never will (I will not assume a percentage value of this sample size here lest I expose my lack of statistical depth).

The author, Nassim Nicholas Taleb, has definitely become a favorite of mine. A person I intend to follow closely (his work of course) to get some reprieve from the innumerable “success story” books, meaningless biographies of business tycoons and self-help literature that constantly seem to remind me of something missing in my portfolio while the other person has it because he or she is more assertive, a go-getter, a high profile communicator and endowed with other glib characteristics. The author however warns that this book is not escapism from hard work or an excuse for doing nothing or achieving less.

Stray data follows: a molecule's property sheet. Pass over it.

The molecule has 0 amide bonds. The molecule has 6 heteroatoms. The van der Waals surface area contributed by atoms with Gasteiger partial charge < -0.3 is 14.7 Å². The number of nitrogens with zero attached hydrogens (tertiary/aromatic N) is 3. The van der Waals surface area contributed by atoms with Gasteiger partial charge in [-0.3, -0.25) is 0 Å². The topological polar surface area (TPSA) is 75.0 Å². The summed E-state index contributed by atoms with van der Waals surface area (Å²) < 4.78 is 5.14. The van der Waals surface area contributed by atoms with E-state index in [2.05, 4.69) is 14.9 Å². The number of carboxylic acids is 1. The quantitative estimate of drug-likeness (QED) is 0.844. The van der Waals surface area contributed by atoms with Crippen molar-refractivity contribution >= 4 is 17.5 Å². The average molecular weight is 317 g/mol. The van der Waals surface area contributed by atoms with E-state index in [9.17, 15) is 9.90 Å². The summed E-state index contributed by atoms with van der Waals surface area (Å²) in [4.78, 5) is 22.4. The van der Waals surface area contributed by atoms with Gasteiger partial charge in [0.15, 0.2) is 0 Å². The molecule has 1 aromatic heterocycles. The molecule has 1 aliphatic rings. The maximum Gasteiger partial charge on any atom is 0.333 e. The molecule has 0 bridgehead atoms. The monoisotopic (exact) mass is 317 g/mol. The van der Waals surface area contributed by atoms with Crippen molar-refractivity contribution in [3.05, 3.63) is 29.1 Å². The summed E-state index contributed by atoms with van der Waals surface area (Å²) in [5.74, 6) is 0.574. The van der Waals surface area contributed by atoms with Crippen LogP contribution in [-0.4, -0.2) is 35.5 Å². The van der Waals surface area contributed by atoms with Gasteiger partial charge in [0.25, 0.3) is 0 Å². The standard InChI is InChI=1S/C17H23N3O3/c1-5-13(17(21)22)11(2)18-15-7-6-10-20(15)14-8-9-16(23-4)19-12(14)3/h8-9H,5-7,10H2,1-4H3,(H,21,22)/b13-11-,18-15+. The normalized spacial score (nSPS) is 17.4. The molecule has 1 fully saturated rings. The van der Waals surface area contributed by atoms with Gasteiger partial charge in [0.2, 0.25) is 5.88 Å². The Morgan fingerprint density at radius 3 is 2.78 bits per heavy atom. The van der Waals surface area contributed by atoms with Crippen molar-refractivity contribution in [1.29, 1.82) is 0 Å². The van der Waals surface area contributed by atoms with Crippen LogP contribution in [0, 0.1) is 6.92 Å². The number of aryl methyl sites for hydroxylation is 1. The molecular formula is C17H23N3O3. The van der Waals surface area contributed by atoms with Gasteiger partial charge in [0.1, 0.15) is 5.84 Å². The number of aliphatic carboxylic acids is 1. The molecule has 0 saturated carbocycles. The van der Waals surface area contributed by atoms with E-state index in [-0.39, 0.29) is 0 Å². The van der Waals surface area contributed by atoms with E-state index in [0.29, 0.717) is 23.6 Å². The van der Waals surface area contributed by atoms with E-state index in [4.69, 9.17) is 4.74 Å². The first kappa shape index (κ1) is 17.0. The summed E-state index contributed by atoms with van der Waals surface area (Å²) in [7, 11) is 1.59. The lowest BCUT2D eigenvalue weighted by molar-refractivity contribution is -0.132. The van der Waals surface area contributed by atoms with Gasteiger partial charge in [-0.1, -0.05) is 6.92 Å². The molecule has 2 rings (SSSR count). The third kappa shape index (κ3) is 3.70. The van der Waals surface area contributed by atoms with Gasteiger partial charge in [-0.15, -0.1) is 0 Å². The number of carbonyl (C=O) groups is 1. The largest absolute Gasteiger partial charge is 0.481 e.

The dynamics of randomness are such that more or less, that turns out to be the reason someone is firing away in life while the other is fired at work. Mr. Taleb calls these people who re-create their success stories after the fact by attributing it to a certain special skill as the “lucky fool”, where luck is defined as the random event that creates an avenue so successful in the present but yet unseen before. The author’s focus throughout the book is also on his favorite subject –
probability, with several references to Keynes “Treatise on Probability” as one of the best contributions of the economist.